IRS whistleblower's attorneys meet with congressional investigators on Hunter Biden probe
(CNN) -- Attorneys for an IRS whistleblower who allege there is political interference at the Justice Department in the Hunter Biden criminal investigation met with congressional investigators Friday to lay the groundwork for what their client hopes to share with Congress, according to sources familiar with the matter.
The attorneys privately offered investigators from the Democratic-led Senate Finance Committee and Republican-led House Ways and Means Committee a glimpse into the information their client could share with Congress, the sources said. Such a disclosure is a typical early step in whistleblower cases involving sensitive tax information.
A Republican aide with the Ways and Means Committee said they anticipate an in-person interview with the whistleblower in the near future.
The whistleblower alleges that Delaware US Attorney David Weiss' ability to bring charges in the case is being thwarted by political appointees. That would contradict promises by Attorney General Merrick Garland in congressional testimony that Weiss, a Donald Trump appointee, has full authority to make final decisions on whether to prosecute President Joe Biden's son.
"The process is proceeding on a bipartisan basis with ranking member [Mike] Crapo's staff," said Ryan Carey, a spokesman for Senate Finance Chair Ron Wyden, an Oregon Democrat.
Last month, Mark Lytle, an attorney for the whistleblower, wrote to a handful of House and Senate committee leaders expressing his client's interest in making "protected whistleblower disclosures to Congress."
Lytle said his client, an unnamed IRS criminal supervisory special agent, "has been overseeing the ongoing and sensitive investigation of a high-profile, controversial subject," which a source has confirmed was Hunter Biden.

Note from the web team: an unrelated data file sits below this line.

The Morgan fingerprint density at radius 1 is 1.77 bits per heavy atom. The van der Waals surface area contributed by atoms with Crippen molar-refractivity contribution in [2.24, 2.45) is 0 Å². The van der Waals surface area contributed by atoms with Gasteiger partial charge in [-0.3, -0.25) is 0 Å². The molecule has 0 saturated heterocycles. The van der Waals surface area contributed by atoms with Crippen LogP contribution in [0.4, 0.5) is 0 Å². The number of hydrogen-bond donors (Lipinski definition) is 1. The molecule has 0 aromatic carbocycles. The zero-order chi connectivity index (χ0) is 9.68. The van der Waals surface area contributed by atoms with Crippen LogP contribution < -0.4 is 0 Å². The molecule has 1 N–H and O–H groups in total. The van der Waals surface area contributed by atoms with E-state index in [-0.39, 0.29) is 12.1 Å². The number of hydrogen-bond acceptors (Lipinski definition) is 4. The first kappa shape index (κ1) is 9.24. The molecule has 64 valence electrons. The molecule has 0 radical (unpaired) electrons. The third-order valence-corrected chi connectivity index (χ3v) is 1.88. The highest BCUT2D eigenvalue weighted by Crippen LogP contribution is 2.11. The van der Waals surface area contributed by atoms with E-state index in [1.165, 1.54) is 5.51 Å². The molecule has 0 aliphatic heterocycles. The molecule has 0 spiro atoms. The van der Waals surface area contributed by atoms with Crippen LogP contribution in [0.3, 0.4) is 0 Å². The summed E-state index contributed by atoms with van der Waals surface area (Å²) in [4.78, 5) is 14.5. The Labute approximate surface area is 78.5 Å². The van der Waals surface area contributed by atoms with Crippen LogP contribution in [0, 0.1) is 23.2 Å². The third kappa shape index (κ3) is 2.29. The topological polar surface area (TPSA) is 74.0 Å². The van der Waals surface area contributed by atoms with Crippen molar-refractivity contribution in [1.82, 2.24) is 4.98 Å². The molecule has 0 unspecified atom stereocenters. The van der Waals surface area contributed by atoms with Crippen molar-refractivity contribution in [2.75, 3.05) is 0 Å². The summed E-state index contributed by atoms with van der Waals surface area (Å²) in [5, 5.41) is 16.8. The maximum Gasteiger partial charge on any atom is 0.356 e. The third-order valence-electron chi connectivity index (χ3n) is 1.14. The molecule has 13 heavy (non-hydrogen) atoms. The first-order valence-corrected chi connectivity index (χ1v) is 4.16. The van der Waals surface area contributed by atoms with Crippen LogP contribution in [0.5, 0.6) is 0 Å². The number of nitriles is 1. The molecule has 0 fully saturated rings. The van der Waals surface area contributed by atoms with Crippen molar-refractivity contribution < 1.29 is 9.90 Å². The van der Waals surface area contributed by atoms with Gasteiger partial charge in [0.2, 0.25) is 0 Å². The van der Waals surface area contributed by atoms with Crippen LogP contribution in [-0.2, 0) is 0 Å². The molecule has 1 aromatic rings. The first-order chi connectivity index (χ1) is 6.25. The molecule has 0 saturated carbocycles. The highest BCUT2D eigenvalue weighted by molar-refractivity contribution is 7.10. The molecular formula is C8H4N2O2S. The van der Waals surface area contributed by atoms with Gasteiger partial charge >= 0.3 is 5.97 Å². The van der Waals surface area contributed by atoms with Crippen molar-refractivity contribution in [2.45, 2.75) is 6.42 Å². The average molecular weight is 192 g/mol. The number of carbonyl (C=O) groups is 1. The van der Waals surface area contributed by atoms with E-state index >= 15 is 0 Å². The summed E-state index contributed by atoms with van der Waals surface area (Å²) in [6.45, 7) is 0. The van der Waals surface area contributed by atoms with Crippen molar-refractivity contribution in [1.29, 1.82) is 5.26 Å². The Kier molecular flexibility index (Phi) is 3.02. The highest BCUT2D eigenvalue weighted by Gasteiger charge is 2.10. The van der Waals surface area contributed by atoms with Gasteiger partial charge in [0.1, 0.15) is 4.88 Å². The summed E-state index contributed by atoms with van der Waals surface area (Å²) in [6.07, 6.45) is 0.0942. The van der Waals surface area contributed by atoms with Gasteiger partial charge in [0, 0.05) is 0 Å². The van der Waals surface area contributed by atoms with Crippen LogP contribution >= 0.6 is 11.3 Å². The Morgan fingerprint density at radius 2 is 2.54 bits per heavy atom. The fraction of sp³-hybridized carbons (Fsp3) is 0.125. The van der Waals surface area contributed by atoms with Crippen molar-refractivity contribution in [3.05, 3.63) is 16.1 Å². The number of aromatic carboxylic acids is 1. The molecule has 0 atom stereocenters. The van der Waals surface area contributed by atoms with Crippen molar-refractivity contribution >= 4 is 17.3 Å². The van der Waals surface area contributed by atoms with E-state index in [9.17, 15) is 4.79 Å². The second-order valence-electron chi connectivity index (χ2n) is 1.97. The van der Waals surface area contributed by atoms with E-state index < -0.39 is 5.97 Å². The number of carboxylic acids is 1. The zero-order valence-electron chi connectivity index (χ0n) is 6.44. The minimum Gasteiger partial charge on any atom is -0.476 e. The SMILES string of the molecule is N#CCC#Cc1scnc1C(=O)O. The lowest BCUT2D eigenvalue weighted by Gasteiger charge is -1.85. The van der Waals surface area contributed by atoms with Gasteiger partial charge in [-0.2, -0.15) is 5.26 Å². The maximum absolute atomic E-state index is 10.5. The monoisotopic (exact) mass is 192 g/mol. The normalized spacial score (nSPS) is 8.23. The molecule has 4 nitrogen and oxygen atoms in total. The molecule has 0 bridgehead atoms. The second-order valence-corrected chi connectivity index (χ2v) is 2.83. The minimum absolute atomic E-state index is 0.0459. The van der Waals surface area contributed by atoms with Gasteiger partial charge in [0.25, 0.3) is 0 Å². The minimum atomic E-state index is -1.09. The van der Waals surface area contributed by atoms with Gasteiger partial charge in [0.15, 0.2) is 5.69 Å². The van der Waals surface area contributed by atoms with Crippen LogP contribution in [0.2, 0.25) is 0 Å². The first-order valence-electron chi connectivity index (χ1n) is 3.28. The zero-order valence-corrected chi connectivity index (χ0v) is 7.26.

Federal prosecutors have spent years, spanning three attorneys general, investigating Hunter Biden and have weighed bringing charges against him for alleged tax crimes and a false statement, CNN has previously reported. So far, no charges have been filed. Hunter Biden has denied wrongdoing.
The president affirmed his support for his son in an interview that aired Friday on MSNBC, adding that the Justice Department's investigation would not affect his presidency.
"First of all, my son has done nothing wrong. I trust him. I have faith in him," Joe Biden told Stephanie Ruhle. "It impacts my presidency by making me feel proud of him."
In an April statement, the White House said the president was committed to an investigation "free from any political interference."
"President Biden has made clear that this matter would be handled independently by the Justice Department, under the leadership of a U.S. Attorney appointed by President Trump, free from any political interference by the White House. He has upheld that commitment," White House spokesman Ian Sams said.
The IRS whistleblower claimed to have information that "contradicts sworn testimony to Congress by a senior political appointee," according to the letter from his attorney. That senior political appointee was Garland, people familiar with the matter previously told CNN.
Appearing before the Senate Judiciary Committee in March, Garland said: "I have pledged not to interfere with that investigation, and I have carried through on my pledge."
At the March hearing, Iowa Sen. Chuck Grassley asked Garland whether Weiss has had to seek the cooperation of US attorneys in the District of Columbia or California to bring the Hunter Biden case. The question was based on information Grassley's investigators have received on possible obstacles Weiss may face to bring the tax charges, a person briefed on the matter said. That's because Hunter Biden lives in southern California and the tax documents at issue were prepared in Washington, DC, making those the two jurisdictions where a prosecution could be brought.
Garland responded to the question by saying he hasn't heard of Weiss having any obstacles in bringing a case.
"The US attorney in Delaware has been advised that he has full authority to make those kinds of referrals that you're talking about or to bring cases in other jurisdictions if he feels that it's necessary, and I will assure that if he does that he will be able to do that," Garland said. "If he needs to bring a case in another jurisdiction, he will have my full authority to do that."
Justice Department regulations provide for Weiss to get permission from the attorney general to seek to bring a case in a jurisdiction outside of Delaware. A person briefed on the matter said Garland has ensured Weiss has the authority to do so.
Spokespersons for the Justice Department and the US attorneys in Delaware, California's Central District, and Washington, DC, declined to comment.
This story has been updated with additional information.
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